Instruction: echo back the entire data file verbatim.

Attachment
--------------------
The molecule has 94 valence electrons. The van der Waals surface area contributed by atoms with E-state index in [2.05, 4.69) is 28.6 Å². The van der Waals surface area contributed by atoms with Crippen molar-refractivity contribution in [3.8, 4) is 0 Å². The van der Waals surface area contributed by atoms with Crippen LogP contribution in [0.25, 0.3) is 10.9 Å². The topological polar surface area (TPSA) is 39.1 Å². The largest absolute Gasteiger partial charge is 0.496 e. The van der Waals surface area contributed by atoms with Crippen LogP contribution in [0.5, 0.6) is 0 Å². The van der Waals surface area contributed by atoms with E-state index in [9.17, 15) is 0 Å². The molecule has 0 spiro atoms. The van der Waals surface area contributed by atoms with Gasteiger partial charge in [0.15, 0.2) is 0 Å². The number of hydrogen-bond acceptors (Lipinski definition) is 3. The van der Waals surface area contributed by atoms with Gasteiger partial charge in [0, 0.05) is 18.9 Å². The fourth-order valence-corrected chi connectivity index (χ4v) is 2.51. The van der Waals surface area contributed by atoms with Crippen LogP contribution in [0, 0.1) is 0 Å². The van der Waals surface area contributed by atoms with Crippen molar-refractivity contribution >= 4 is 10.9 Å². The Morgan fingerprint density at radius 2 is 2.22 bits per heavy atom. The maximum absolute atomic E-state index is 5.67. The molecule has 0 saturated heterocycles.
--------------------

The molecule has 94 valence electrons. The van der Waals surface area contributed by atoms with E-state index in [2.05, 4.69) is 28.6 Å². The van der Waals surface area contributed by atoms with Crippen molar-refractivity contribution in [3.8, 4) is 0 Å². The van der Waals surface area contributed by atoms with Crippen LogP contribution in [0.25, 0.3) is 10.9 Å². The topological polar surface area (TPSA) is 39.1 Å². The largest absolute Gasteiger partial charge is 0.496 e. The van der Waals surface area contributed by atoms with Crippen LogP contribution in [0.5, 0.6) is 0 Å². The van der Waals surface area contributed by atoms with E-state index in [9.17, 15) is 0 Å². The molecule has 0 spiro atoms. The van der Waals surface area contributed by atoms with Gasteiger partial charge in [0.15, 0.2) is 0 Å². The number of hydrogen-bond acceptors (Lipinski definition) is 3. The van der Waals surface area contributed by atoms with Gasteiger partial charge in [0, 0.05) is 18.9 Å². The fourth-order valence-corrected chi connectivity index (χ4v) is 2.51. The van der Waals surface area contributed by atoms with Crippen LogP contribution in [0, 0.1) is 0 Å². The van der Waals surface area contributed by atoms with Crippen molar-refractivity contribution >= 4 is 10.9 Å². The Morgan fingerprint density at radius 2 is 2.22 bits per heavy atom. The maximum absolute atomic E-state index is 5.67. The molecule has 0 saturated heterocycles.